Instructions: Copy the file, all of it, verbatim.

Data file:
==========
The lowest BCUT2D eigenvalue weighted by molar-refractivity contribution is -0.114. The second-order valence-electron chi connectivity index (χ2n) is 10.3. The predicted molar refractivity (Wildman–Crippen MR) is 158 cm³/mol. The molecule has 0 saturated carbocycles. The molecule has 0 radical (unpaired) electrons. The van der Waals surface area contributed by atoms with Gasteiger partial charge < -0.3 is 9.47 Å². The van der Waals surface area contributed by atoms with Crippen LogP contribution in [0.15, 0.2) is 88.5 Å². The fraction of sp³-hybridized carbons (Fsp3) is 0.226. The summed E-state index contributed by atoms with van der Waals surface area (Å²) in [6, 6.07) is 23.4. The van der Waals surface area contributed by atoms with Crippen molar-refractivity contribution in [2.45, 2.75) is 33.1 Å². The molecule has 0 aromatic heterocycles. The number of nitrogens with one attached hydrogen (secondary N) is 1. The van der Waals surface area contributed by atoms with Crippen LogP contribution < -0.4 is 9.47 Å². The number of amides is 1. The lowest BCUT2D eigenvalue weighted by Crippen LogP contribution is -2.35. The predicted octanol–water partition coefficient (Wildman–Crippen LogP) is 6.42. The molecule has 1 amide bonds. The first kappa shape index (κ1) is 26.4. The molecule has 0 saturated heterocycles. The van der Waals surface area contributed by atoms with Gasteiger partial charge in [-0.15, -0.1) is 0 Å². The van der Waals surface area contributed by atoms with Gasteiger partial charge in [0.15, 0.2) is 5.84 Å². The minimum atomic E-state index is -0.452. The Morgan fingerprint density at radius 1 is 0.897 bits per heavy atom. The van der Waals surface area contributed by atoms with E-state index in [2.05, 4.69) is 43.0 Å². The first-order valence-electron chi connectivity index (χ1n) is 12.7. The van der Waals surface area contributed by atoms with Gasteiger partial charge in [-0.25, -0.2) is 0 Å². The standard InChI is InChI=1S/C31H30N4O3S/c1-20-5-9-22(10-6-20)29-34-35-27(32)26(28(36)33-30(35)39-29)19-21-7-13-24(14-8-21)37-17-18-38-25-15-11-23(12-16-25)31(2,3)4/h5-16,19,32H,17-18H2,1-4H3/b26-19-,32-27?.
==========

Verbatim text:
The lowest BCUT2D eigenvalue weighted by molar-refractivity contribution is -0.114. The second-order valence-electron chi connectivity index (χ2n) is 10.3. The predicted molar refractivity (Wildman–Crippen MR) is 158 cm³/mol. The molecule has 0 saturated carbocycles. The molecule has 0 radical (unpaired) electrons. The van der Waals surface area contributed by atoms with Gasteiger partial charge < -0.3 is 9.47 Å². The van der Waals surface area contributed by atoms with Crippen LogP contribution in [0.15, 0.2) is 88.5 Å². The fraction of sp³-hybridized carbons (Fsp3) is 0.226. The summed E-state index contributed by atoms with van der Waals surface area (Å²) in [6, 6.07) is 23.4. The van der Waals surface area contributed by atoms with Crippen molar-refractivity contribution in [2.45, 2.75) is 33.1 Å². The molecule has 0 aromatic heterocycles. The number of nitrogens with one attached hydrogen (secondary N) is 1. The van der Waals surface area contributed by atoms with Crippen LogP contribution < -0.4 is 9.47 Å². The number of amides is 1. The lowest BCUT2D eigenvalue weighted by Crippen LogP contribution is -2.35. The predicted octanol–water partition coefficient (Wildman–Crippen LogP) is 6.42. The molecule has 1 amide bonds. The first kappa shape index (κ1) is 26.4. The molecule has 0 saturated heterocycles. The van der Waals surface area contributed by atoms with Gasteiger partial charge in [-0.15, -0.1) is 0 Å². The van der Waals surface area contributed by atoms with Gasteiger partial charge in [0.15, 0.2) is 5.84 Å². The minimum atomic E-state index is -0.452. The Morgan fingerprint density at radius 1 is 0.897 bits per heavy atom. The van der Waals surface area contributed by atoms with E-state index in [2.05, 4.69) is 43.0 Å². The first-order valence-electron chi connectivity index (χ1n) is 12.7. The van der Waals surface area contributed by atoms with Gasteiger partial charge in [-0.25, -0.2) is 0 Å². The standard InChI is InChI=1S/C31H30N4O3S/c1-20-5-9-22(10-6-20)29-34-35-27(32)26(28(36)33-30(35)39-29)19-21-7-13-24(14-8-21)37-17-18-38-25-15-11-23(12-16-25)31(2,3)4/h5-16,19,32H,17-18H2,1-4H3/b26-19-,32-27?.